Friday, May 26, 2017

The Elder Edda (trans. Andy Orchard)

"Myths, gods and heroes from the Viking world", promises the subtitle to the new Penguin edition of The Elder Edda, and from the moment I discovered it in the library a few months ago I've been waiting for a good opportunity to tuck in. My acquaintance with Icelandic literature has been fairly limited - I've read  Njal's Saga, The Saga of the Volsungs, and of course Tolkien's The Legend of Sigurd and Gudrun which doesn't really count, but I knew to expect gore, fatalism, and some of the sparest, barest, most economical writing I've ever come across.

The Elder Edda comes in two parts. The first section contains mythological poems dealing with the gods, goddesses and fates of Norse myth, while the second is a cycle of poems revolving around Sigurd the Dragonslayer and his ill-fated loves Brynhild and Gudrun. I was already familiar with the Sigurd cycle from The Saga of the Volsungs, and from Tolkien's Sigurd and Gudrun (with Christopher Tolkien's excellent commentary on the same). In the Edda, the story is told in a way that seems rather more fractured and fragmented. The poetry itself often elides events, lacunae plague the text, and the poems don't always follow a logical progression: they repeat and restate events, often with significant contradictions (is Brynhild the same figure as the valkyrie who teaches Sigurd runes? was Sigurd murdered at home or in the forest?). It's not surprising that most people would just read The Saga of the Volsungs instead, which tells the story in a much more straightforward fashion. But now that I've actually read the Edda, I think this is a crying shame. In poetic form, these stories gain far more power than they did in prose; they become a grand, operatic tale of fate, compulsion, obsession and loss.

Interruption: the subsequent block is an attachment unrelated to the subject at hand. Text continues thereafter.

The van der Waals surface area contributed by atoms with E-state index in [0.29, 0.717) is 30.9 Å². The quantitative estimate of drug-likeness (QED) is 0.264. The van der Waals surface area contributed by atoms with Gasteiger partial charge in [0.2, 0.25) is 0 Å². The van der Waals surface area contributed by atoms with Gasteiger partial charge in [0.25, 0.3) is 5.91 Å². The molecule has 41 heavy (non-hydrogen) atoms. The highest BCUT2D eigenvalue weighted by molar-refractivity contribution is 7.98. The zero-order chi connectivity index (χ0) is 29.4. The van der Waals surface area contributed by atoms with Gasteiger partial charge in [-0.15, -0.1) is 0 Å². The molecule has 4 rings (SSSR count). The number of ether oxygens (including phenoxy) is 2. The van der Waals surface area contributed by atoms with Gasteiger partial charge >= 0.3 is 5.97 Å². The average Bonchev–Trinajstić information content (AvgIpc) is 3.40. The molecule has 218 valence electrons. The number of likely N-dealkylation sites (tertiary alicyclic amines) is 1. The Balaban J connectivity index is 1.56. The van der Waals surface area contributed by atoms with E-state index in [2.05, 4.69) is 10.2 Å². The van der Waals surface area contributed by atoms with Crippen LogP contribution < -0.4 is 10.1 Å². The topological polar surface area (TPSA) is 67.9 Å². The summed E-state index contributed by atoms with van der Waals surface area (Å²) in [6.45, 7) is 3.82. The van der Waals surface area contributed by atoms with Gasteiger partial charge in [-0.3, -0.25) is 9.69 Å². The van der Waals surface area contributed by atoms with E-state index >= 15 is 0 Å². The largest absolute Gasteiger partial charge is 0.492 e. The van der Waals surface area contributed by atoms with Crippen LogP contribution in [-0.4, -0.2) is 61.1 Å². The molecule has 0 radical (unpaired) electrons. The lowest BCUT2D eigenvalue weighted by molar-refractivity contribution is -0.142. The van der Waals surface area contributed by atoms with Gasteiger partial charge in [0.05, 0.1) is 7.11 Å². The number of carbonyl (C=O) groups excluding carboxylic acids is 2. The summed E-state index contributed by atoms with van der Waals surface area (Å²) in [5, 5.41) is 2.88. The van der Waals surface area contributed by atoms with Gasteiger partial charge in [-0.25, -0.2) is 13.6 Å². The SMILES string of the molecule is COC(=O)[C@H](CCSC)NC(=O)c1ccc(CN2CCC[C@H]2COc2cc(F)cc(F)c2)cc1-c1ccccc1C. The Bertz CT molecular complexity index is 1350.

(Epic poetry, and poetry that tells any kind of story, has been out of style for hundreds of years, and it's such a shame. There are just some things you can do in poetic storytelling that you can't do in prose.)

Part 1 of the Edda, the part that deals with myths of the gods, was the part that was mostly new to me. It was also the part I had the most mixed feelings about. My two favourite poems in the whole collection cropped up here. The Voluspa, the very first poem of all, is magnificent. It tells the legend of the creation of the world and then fast-forwards into a prophecy of Ragnarok, employing repeated lines and even stanzas to build up an incredible dramatic intensity - I would recommend trying to get a copy of this book just for the pleasure of reading this poem. And then there's the game of Spot the Inkling: Tolkien and Lewis both obviously loved this particular poem. Lewis lifted whole lines from it for his poem Cliche Came Out of Its Cage, and Tolkien got the names of Gandalf, Durin, Thorin Oakenshield and the other dwarves here. (Who knew that Bifur and Bofur translate as "Trembler" and "Grumbler", while "Bombur", of course, is "Tubby"? Seems like Disney wasn't so far out with the names of Snow White's dwarfs either). And I suspect that the image of the surviving gods after Ragnarok discovering their gold playing-pieces in the grass of the newly-remade world may have found its way into Prince Caspian.

Another favourite poem from this section was The Song of Volund. You hear legends of lame blacksmith gods all over Europe of course - there's the English Weyland (obviously related) and even the Greek Hephaestos, but the Norse Volund is an elf prince seeking revenge after a brutal attack. His revenge, when he takes it, is more brutal than the original wrong, because this is a pagan story of grisly and pointless violence, but there's high drama here too and a certain kind of harsh beauty.